British citizens are interested in the relationship between the new Prime Minister and big business in Russia
Rishi Sunak, came under mounting pressure this spring over allegations that his wife Akshata Murthy is receiving “blood money” in dividends from a family company that has refused to divest from Russia despite Putin’s invasion of Ukraine.
Labor has called on Sunak to answer “very serious questions” about Murthy’s estimated $900 million (£690 million) stake in IT services and consulting firm Infosys.
Infosys, which was founded by her billionaire father N.R. Narayana Murthy, continues to operate in Russia, while most of the world’s major IT and consulting firms, such as SAP, Oracle, PwC, McKinsey, Accenture and KPMG, have closed their Russian offices.
At the time, Sunak refused to comment on his wife’s 0.91% stake in Infosys, despite his repeated calls for British businesses to leave Russia to “inflict maximum economic pain” on Putin’s government.
Sunak was asked by Sky News if “perhaps his family is benefiting from Putin’s dictatorship. I am a politician who was elected and I am here to discuss my responsibilities. My wife is not.”
None of Murthy’s or Sunak’s family, the spokesman said, “has any influence on the firm’s operational choices.” Murthy, who lives in a townhouse in Kensington and a Yorkshire estate with Sunak and their two children, received approximately £11.5 million in dividends.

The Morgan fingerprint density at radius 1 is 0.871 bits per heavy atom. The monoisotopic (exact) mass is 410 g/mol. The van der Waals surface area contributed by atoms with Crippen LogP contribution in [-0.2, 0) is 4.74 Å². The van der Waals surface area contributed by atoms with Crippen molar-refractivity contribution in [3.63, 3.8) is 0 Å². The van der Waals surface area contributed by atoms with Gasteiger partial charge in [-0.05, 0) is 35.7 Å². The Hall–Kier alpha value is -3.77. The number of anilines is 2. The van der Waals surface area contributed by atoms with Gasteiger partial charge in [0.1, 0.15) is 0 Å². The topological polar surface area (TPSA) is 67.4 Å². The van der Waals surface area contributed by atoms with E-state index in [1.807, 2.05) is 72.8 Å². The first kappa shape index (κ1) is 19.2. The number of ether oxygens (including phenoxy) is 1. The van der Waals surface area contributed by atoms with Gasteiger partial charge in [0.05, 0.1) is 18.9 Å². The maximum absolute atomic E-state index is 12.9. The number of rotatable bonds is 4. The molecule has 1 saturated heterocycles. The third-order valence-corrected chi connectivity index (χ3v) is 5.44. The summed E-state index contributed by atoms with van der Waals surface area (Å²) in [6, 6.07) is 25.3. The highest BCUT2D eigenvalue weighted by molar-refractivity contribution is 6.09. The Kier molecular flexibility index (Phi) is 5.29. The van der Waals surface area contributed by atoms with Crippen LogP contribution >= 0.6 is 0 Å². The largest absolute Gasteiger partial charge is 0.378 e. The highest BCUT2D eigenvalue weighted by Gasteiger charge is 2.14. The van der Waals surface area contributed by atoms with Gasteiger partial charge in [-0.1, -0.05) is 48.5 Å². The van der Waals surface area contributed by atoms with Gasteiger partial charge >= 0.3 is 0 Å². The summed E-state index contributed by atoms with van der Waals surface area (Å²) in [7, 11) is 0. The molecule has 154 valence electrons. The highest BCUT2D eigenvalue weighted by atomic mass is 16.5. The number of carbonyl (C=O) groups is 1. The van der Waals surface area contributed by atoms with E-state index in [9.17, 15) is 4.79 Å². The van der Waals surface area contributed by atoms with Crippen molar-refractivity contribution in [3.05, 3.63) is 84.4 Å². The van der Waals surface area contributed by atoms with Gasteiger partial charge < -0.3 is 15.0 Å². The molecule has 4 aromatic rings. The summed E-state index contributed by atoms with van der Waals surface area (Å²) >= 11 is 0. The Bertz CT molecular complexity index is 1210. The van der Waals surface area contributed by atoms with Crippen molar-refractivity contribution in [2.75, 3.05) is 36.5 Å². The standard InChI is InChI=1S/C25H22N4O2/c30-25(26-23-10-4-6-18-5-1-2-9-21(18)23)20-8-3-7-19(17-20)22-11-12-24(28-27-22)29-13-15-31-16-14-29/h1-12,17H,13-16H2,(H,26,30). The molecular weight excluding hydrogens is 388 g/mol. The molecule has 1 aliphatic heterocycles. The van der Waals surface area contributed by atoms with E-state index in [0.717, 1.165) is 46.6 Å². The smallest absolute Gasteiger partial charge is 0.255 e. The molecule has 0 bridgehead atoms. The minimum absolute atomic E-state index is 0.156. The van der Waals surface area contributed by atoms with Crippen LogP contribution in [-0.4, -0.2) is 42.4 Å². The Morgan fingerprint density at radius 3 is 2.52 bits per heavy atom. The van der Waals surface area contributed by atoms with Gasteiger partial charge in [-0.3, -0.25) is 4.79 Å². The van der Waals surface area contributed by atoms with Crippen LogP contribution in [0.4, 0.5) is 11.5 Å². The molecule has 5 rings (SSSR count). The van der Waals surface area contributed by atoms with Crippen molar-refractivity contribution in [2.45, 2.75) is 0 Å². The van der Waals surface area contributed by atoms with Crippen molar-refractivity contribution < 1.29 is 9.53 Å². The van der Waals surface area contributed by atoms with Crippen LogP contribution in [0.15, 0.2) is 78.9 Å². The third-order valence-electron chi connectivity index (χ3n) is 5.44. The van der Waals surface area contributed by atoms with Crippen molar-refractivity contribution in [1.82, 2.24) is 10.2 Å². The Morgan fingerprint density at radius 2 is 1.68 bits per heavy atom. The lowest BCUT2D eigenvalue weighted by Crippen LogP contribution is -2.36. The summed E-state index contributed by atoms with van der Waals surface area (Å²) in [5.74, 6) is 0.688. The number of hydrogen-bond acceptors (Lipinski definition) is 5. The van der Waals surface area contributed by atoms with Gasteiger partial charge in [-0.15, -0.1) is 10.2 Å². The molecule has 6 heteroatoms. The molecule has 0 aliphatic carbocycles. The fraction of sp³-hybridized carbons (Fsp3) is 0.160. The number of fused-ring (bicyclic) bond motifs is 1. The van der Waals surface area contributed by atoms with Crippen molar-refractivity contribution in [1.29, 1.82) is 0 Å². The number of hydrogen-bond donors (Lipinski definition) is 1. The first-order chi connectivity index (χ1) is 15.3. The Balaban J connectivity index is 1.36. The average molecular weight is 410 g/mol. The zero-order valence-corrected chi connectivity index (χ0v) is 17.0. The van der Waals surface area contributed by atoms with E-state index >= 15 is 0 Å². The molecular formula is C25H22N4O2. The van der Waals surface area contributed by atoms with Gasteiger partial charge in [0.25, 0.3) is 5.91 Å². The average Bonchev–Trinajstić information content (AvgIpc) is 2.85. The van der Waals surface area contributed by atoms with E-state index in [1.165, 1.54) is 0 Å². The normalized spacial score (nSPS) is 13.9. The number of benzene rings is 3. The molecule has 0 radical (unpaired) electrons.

According to Christine Jardine, the Liberal Democrat spokesperson at the Treasury, Sunak “should have told the truth and declared any possible conflicts of interest”.
Given the dangers associated with financial links to Russia, she said “openness and full transparency are crucial”. “The public needs full disclosure on this issue. The Chancellor cannot be subject to one set of rules and everyone else to another.
As reported by the BBC, Infosys decided to close its Russian office in April 2022, but the official website of the company lists the address and contact numbers of the office in Moscow.
We wanted to get official comments from the employees, but unfortunately we were unable to reach them by phone.
In 2004, Murthy welcomed Putin to the Infosys Bangalore campus, saying that Putin’s “coming to India is an endorsement of the special relationship between our two nations.”
NR Narayana Murthy created Infosys in 1981, and it currently has a market value of nearly $100 billion. Infosys has a long history with Russia and Putin.
Additionally, Infosys has offered IT and consulting services to Alfa-Bank, which was only added to the UK sanctions list last week.
Leaders of the major European countries should be consistent in their remarks and actions regarding the greatest threat to the democratic world.